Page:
The Fruitful Intersection Between Education and Agriculture

October 02, 2015Duncan McCullough

It seems impossible not to begin a blog piece this week without acknowledging first the Sustainable Development Goals adopted by the United Nations on 25 September, and understandably so. In addition to the commemorations and reviews, many are looking at the cross-sector opportunities between the various goals and targets.

The efficiencies of developing benefits that extend beyond their own immediate sectors can help with the successful implementation of the 17 UN Goals by 2030. With ambitions high and financing commitments still unmet, these effeciencies may be critical.

For a useful example of the possibilities of these efficient benefits, take for instance the positive role that future commitments to education for all (SDG #4) can have not just for students’ learning, but on a completely separate sector like hunger, agriculture and food security (SDG #2).

War Child Canada’s Resilience Work in Sudan includes more than 90 schools adapting critical education programming to the challenges of the country’s out-of-school children. Agriculture training has been crucial in the program. Workshops and classes in seed and tool distribution, livestock management, irrigation projects and other modern agricultural techniques are offered to students on demonstration farms and in field schools. These trainings aid community engagement, project sustainability, and most importantly, are preparing thousands of young students for sustainable futures in a country that has too often suffered from food shortages.

In Cambodia many rural areas face food insecurity, and the Self Help Community Center (SHCC) is responding to this need through education. Part of the Center’s comprehensive strategy is its Organic Farming Project, where students from the Kro Bei Riel Community are taught about sustainable farming practices. As these students learn English and other cognitive skills, they are also developing their communities’ food supply, nutrition health, and economies.

In Ghana, the Akaa Project's Asiafo Amanfro Community School serves students who don't have easy access to education in the Eastern Region of Ghana. The program’s “local-driven focus” led it to establish a partnership with MoringaConnect, a social enterprise that helps farmers increase their income and improve the health of their families. The project merges MoringaConnect’s technical knowledge with the Akaa Project’s training expertise and existing community relationships. Partnerships like these may be an efficient way to deliver benefits simultaneously to students, skilled labor professionals, and families.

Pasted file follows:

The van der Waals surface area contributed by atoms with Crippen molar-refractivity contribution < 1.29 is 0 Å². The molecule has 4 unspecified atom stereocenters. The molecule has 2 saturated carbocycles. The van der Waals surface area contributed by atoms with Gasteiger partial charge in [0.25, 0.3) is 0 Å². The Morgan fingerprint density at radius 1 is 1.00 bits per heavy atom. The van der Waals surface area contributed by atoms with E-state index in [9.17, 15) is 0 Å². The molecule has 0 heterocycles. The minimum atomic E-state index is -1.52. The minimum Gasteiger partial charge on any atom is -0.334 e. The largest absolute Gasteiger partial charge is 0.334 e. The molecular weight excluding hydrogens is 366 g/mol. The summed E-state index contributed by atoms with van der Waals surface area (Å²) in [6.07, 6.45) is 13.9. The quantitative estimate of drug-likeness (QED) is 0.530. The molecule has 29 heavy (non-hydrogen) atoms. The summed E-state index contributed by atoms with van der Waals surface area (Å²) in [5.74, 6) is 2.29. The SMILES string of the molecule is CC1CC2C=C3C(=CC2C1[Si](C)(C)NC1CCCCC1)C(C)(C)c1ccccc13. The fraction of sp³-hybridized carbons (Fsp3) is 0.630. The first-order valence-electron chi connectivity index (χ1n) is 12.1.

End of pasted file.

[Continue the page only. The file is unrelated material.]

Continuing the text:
The Huellas de la Esperanza School launched in Colombia in 2006. Its model stresses holistic teaching and learning that includes classroom projects for orchard tending, fish and livestock care, and gardening. The school is preparing for an impact evaluation to measure how such extra-curricular projects are affecting other learning improvements, but the program model has already demonstrated its usefulness in garnering increased community support and participation.


Education is no magic bullet, but education providers are often in a unique position to improve a student’s life in ways outside the classroom. Programs like those highlighted here are prime examples of the cascading benefits that education can facilitate. It’s incredibly difficult to teach a child to read when they’re hungry, but what if you can teach them to read in a way that contributes to fighting their hunger as well?


Photo Credits (Top to Bottom): USAID, Morgana Wingard, Self Help Community Center, and Fundacion Acesco.

Duncan McCullough is a Communications Associate at the Center for Education Innovations, proud Masters graduate of George Mason University, and former White House Staffer.

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